The Fourth Amendment to the United States Constitution, and its counterpart, Article I, Section 17 of the Idaho Constitution, guarantee the right of every citizen to be free from unreasonable searches and seizures. The stop of a vehicle constitutes a seizure of its occupants and is therefore subject to Fourth Amendment restraints. Delaware v. Prouse, 440 U.S. 648, 653-54 (1979); State v. Schumacher, 136 Idaho 509, 37 P.3d 6 (Ct. App. 2001). When the reason for a stop is to investigate possible criminal activity, it must be based upon a reasonable, articulable suspicion that the person stopped has been or is about to be engaged in criminal behavior. State v. Rawlings, 121 Idaho 930, 932, 829 P.2d 520, 522 (1992); State v. Fry, 122 Idaho 100, 103, 831 P.2d 942, 945 (Ct. App. 1991). However, the investigation of criminal activity is not the only justification for a limited detention of a person. A detention is constitutionally permissible if it is reasonably conducted in furtherance of the government agent's community caretaking function. See Cady v. Dombrowski, 413 U.S. 433 (1973); In re Clayton, 113 Idaho 817, 818, 748 P.2d 401, 402 (1988); State v. Mireles, 133 Idaho 690, 991 P.2d 878 (Ct. App. 1999). The community caretaking function arises from the duty of police officers to help citizens in need of assistance, State v. Wixom, 130 Idaho 752, 754, 947 P.2d 1000, 1002 (1997), and it is "totally divorced from the detection, investigation, or acquisition of evidence relating to the violation of a criminal statute." Cady, 413 U.S. at 441.

In this instance, the magistrate denied Fifer's motion to suppress evidence on two grounds. First, the magistrate found that reasonable articulable suspicion existed to justify the stop for the purpose of criminal investigation. Second, the magistrate found that the traffic stop was appropriate under the community caretaking function. Fifer challenges both findings.

We determine that the seizure of Fifer was reasonable under the officer's community caretaking function. Fifer alleges that the community caretaking function is not applicable because: (1) the police officer did not observe any signs of distress from Fifer; (2) the information provided by the 911 caller did not demonstrate that an emergency existed; and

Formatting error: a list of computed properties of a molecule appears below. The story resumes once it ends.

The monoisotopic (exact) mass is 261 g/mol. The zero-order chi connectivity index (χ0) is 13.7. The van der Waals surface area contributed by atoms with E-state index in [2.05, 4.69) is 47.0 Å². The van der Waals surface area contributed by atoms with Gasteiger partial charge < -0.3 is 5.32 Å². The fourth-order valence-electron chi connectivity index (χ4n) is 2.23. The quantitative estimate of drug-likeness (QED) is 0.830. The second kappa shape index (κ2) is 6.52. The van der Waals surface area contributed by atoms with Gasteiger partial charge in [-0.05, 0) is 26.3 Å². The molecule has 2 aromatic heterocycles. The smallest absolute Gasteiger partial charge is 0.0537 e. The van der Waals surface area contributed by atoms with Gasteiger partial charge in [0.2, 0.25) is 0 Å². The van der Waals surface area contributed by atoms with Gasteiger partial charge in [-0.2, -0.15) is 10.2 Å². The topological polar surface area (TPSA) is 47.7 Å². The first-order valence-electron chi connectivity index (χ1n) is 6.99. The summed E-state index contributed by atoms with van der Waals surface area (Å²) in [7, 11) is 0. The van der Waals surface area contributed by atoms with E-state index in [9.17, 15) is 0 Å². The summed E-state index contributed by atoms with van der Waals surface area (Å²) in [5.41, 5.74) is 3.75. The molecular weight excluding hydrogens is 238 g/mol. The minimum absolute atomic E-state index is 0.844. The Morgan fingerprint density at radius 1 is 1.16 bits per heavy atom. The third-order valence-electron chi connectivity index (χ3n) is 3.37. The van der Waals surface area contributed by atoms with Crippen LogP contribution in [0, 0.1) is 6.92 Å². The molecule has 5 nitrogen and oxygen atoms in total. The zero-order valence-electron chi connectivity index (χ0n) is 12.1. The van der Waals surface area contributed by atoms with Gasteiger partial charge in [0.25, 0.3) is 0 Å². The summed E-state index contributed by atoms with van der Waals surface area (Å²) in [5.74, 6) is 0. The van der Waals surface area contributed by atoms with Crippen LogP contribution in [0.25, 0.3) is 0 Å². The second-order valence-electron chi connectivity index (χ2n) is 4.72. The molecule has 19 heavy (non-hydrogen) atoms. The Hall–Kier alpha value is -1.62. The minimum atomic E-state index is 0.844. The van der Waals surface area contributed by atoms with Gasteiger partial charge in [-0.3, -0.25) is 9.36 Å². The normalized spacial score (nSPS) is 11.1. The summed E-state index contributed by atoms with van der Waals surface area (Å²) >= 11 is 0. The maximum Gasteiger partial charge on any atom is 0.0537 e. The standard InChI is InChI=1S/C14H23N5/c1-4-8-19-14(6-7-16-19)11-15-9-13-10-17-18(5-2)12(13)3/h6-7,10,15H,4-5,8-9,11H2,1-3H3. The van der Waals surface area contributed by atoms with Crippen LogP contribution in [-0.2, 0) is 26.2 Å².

(3) the police officer effectuated his overhead lights, thereby creating an unreasonable detention. In analyzing community caretaking function cases, Idaho courts have adopted a totality of the circumstances test. Wixom, 130 Idaho at 754, 947 P.2d at 1002; State v. Schmidt, 137 Idaho 301, 303, 47 P.3d 1271, 1273 (Ct. App. 2002). The constitutional standard is whether the intrusive action of the police was reasonable in view of all the surrounding circumstances. Wixom, 130 Idaho at 754, 947 P.2d at 1002; Schmidt, 137 Idaho at 303-04, 47 P.3d at 1273-74.

Reasonableness is determined by balancing the public need and interest furthered by the police conduct against the degree and nature of the intrusion upon the privacy of the citizen. State v. Godwin, 121 Idaho 491, 495, 826 P.2d 452, 456 (1992); Schmidt, 137 Idaho at 304, 47 P.3d at 1274.*fn1

The State points to two cases that are analogous to the instant case. In State v. Cutler, 143 Idaho 297, 141 P.3d 1166 (Ct. App. 2006), a police officer and an ambulance responded to reports of an incoherent man sitting in a vehicle parked haphazardly in front of a closed store. When the police officer arrived, medical personnel from the ambulance informed the officer that the man was extremely lethargic, but did not need any medical attention. When the ambulance departed, the officer observed a handgun on the ledge between the driver's seat and the doorsill. The officer removed the gun and removed Cutler from the vehicle. A subsequent frisk of Cutler revealed additional weapons. The officer then searched the vehicle and found methamphetamine and paraphernalia. On appeal following the denial of Cutler's motion to suppress, this Court considered Cutler's extreme lethargy, his disorientation, the haphazard manner in which he stopped his vehicle, and the possibility that he needed medical assistance. Based on those considerations, we concluded that "it was reasonable for the officer to believe that Cutler might have needed assistance. Therefore, the officer was authorized to briefly detain Cutler and ascertain whether he desired help or presented a safety risk to himself or others." Id. at 304, 141 P.3d at 1173.